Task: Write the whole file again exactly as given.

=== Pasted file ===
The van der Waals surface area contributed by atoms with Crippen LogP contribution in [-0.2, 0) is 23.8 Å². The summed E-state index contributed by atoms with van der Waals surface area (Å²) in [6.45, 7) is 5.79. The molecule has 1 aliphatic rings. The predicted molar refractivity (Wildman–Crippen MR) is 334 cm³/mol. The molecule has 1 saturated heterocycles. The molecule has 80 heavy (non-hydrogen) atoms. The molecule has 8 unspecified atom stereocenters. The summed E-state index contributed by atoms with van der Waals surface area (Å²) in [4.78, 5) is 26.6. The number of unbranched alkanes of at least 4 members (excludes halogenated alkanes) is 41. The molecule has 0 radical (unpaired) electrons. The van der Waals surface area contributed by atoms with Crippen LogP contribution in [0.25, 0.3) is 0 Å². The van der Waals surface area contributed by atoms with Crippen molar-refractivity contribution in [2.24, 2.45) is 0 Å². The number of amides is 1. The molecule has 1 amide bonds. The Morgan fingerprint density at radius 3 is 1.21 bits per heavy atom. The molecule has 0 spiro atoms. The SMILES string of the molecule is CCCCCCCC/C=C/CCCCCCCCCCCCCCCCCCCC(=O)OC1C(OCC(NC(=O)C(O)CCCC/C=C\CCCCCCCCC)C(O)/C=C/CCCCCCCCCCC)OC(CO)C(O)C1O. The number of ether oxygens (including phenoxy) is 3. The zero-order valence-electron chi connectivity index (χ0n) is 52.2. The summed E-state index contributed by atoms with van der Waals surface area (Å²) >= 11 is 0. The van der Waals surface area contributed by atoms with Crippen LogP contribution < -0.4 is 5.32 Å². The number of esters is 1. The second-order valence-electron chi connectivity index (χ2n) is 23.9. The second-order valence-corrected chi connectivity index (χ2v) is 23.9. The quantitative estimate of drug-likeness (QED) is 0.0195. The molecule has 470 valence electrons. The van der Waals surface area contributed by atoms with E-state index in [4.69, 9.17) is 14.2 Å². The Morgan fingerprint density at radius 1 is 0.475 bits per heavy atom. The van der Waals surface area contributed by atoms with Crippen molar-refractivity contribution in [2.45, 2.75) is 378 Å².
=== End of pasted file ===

The van der Waals surface area contributed by atoms with Crippen LogP contribution in [-0.2, 0) is 23.8 Å². The summed E-state index contributed by atoms with van der Waals surface area (Å²) in [6.45, 7) is 5.79. The molecule has 1 aliphatic rings. The predicted molar refractivity (Wildman–Crippen MR) is 334 cm³/mol. The molecule has 1 saturated heterocycles. The molecule has 80 heavy (non-hydrogen) atoms. The molecule has 8 unspecified atom stereocenters. The summed E-state index contributed by atoms with van der Waals surface area (Å²) in [4.78, 5) is 26.6. The number of unbranched alkanes of at least 4 members (excludes halogenated alkanes) is 41. The molecule has 0 radical (unpaired) electrons. The van der Waals surface area contributed by atoms with Crippen LogP contribution in [0.25, 0.3) is 0 Å². The van der Waals surface area contributed by atoms with Crippen molar-refractivity contribution in [2.24, 2.45) is 0 Å². The number of amides is 1. The molecule has 1 amide bonds. The Morgan fingerprint density at radius 3 is 1.21 bits per heavy atom. The molecule has 0 spiro atoms. The SMILES string of the molecule is CCCCCCCC/C=C/CCCCCCCCCCCCCCCCCCCC(=O)OC1C(OCC(NC(=O)C(O)CCCC/C=C\CCCCCCCCC)C(O)/C=C/CCCCCCCCCCC)OC(CO)C(O)C1O. The number of ether oxygens (including phenoxy) is 3. The zero-order valence-electron chi connectivity index (χ0n) is 52.2. The summed E-state index contributed by atoms with van der Waals surface area (Å²) >= 11 is 0. The van der Waals surface area contributed by atoms with Crippen LogP contribution < -0.4 is 5.32 Å². The number of esters is 1. The second-order valence-electron chi connectivity index (χ2n) is 23.9. The second-order valence-corrected chi connectivity index (χ2v) is 23.9. The quantitative estimate of drug-likeness (QED) is 0.0195. The molecule has 470 valence electrons. The van der Waals surface area contributed by atoms with E-state index in [4.69, 9.17) is 14.2 Å². The Morgan fingerprint density at radius 1 is 0.475 bits per heavy atom. The van der Waals surface area contributed by atoms with Crippen molar-refractivity contribution in [2.45, 2.75) is 378 Å².